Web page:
Via The Roundup:
If you thought you'd have to wait until after November 8 for initiative litigation - think again. Late Friday saw AG Bill Lockyer file (or announce his intent to file, since I can't find much more coverage on the complaint) a suit intended to block Proposition 77 based on language discrepancies.
The suit should also helps establish Lockyer's name in his bid for Gover . . . . wait, I mean, for Treasurer.
Back to the snark-free, substantive discussion: Those of you who read Rick Hasen's Election Law Blog post about the substantial compliance doctrine might recall that fairly recent case law has construed the doctrine narrowly - employing it to save "emphasis" errors rather than "information" errors. Since the policy behind carefully tailored, full-disclosure, non-dodgey petitions is to prevent the hoodwinking of voters, the courts have routinely refused to use the substantial compliance doctrine to cure substantive defects affecting a petition's informative function. It has been used to allow petitions printed in the wrong font size to proceed.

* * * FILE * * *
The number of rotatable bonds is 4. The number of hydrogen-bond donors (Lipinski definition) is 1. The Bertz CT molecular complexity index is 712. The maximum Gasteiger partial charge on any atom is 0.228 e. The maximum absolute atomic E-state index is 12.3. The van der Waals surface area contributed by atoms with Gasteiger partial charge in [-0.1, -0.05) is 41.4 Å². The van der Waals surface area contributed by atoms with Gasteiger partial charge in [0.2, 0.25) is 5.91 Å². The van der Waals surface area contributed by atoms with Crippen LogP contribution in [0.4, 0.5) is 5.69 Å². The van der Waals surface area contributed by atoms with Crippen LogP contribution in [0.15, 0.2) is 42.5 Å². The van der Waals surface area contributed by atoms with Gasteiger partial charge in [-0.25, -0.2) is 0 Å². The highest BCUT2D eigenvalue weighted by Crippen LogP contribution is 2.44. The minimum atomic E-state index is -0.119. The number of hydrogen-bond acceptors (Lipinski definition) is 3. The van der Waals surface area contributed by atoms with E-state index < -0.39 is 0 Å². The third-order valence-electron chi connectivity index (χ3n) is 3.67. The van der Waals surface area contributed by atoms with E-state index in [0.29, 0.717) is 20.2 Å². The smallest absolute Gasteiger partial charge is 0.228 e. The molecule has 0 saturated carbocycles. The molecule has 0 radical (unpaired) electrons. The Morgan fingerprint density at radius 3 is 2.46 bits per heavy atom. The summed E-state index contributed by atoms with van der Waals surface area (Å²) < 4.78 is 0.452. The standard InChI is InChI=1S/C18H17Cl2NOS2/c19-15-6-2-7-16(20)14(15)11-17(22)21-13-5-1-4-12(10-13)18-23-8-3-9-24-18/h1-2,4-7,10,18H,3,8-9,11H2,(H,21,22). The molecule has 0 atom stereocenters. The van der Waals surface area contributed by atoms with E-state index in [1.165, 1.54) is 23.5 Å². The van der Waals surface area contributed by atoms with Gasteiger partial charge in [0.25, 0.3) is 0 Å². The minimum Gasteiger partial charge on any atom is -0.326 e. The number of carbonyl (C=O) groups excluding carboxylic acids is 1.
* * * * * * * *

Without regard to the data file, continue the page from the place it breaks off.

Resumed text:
At root is a voter's ability to intelligently exercise the right to vote, according to a 1934 case - an idea reaffirmed in a 1999 case: ""The law is clear that election officials have a ministerial duty to reject initiative petitions which suffer from a substantial, as opposed to a technical, statutory defect which directly affects the quality of information provided to the voters."
In a side-by-side comparison, the differences between the version submitted to the AG and the one circulated to Californians are few and relatively minor - sorta. I say "sorta" because most people would, in fact, think there's not much of a difference between a body being tasked with "selecting" judges and on tasked with "nominating" judges. But you lawyer and nitpicky political types know and love/loathe the fact that such a word can carry the promise of months of litigation and policy review. There are also chunks of differing text in Prop. 77's findings and declarations. While these statements of policy aren't binding, they can provide valuable guidance to jurists interpreting a measure, especially if the questionable provisions lack sufficient ambiguity to allow consultation with outside sources.
Hasen thinks the proposition could get bounced and he's probably right. It would be a small but significant change in the doctrine's application were it allowed to smooth over substantive changes in language - no matter how seemingly insignificant or innocent they might be.